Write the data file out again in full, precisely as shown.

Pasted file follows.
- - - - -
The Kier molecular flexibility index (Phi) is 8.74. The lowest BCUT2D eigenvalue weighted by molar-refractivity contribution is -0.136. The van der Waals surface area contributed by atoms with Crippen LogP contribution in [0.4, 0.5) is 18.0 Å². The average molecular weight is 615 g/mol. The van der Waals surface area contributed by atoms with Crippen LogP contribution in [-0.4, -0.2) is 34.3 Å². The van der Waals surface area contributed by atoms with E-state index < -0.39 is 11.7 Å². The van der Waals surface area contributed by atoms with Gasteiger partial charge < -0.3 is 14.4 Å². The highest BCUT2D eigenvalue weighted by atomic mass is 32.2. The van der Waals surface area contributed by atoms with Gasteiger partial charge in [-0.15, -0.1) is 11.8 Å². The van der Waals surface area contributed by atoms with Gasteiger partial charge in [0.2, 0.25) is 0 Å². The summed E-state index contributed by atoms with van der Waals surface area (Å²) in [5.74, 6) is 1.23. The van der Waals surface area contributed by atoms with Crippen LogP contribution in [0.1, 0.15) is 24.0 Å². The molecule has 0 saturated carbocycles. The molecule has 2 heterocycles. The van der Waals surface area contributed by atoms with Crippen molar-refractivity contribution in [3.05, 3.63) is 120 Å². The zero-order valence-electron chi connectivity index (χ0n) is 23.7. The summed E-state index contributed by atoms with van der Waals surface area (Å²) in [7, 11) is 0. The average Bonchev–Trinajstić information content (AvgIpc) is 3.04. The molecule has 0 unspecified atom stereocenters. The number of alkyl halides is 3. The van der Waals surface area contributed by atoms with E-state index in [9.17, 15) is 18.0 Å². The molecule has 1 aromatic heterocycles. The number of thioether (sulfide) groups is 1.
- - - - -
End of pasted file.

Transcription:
The Kier molecular flexibility index (Phi) is 8.74. The lowest BCUT2D eigenvalue weighted by molar-refractivity contribution is -0.136. The van der Waals surface area contributed by atoms with Crippen LogP contribution in [0.4, 0.5) is 18.0 Å². The average molecular weight is 615 g/mol. The van der Waals surface area contributed by atoms with Crippen LogP contribution in [-0.4, -0.2) is 34.3 Å². The van der Waals surface area contributed by atoms with E-state index < -0.39 is 11.7 Å². The van der Waals surface area contributed by atoms with Gasteiger partial charge < -0.3 is 14.4 Å². The highest BCUT2D eigenvalue weighted by atomic mass is 32.2. The van der Waals surface area contributed by atoms with Gasteiger partial charge in [-0.15, -0.1) is 11.8 Å². The van der Waals surface area contributed by atoms with Gasteiger partial charge in [0.2, 0.25) is 0 Å². The summed E-state index contributed by atoms with van der Waals surface area (Å²) in [5.74, 6) is 1.23. The van der Waals surface area contributed by atoms with Crippen LogP contribution in [0.1, 0.15) is 24.0 Å². The molecule has 0 saturated carbocycles. The molecule has 2 heterocycles. The van der Waals surface area contributed by atoms with Crippen molar-refractivity contribution in [3.05, 3.63) is 120 Å². The zero-order valence-electron chi connectivity index (χ0n) is 23.7. The summed E-state index contributed by atoms with van der Waals surface area (Å²) in [7, 11) is 0. The average Bonchev–Trinajstić information content (AvgIpc) is 3.04. The molecule has 0 unspecified atom stereocenters. The number of alkyl halides is 3. The van der Waals surface area contributed by atoms with E-state index in [9.17, 15) is 18.0 Å². The molecule has 1 aromatic heterocycles. The number of thioether (sulfide) groups is 1.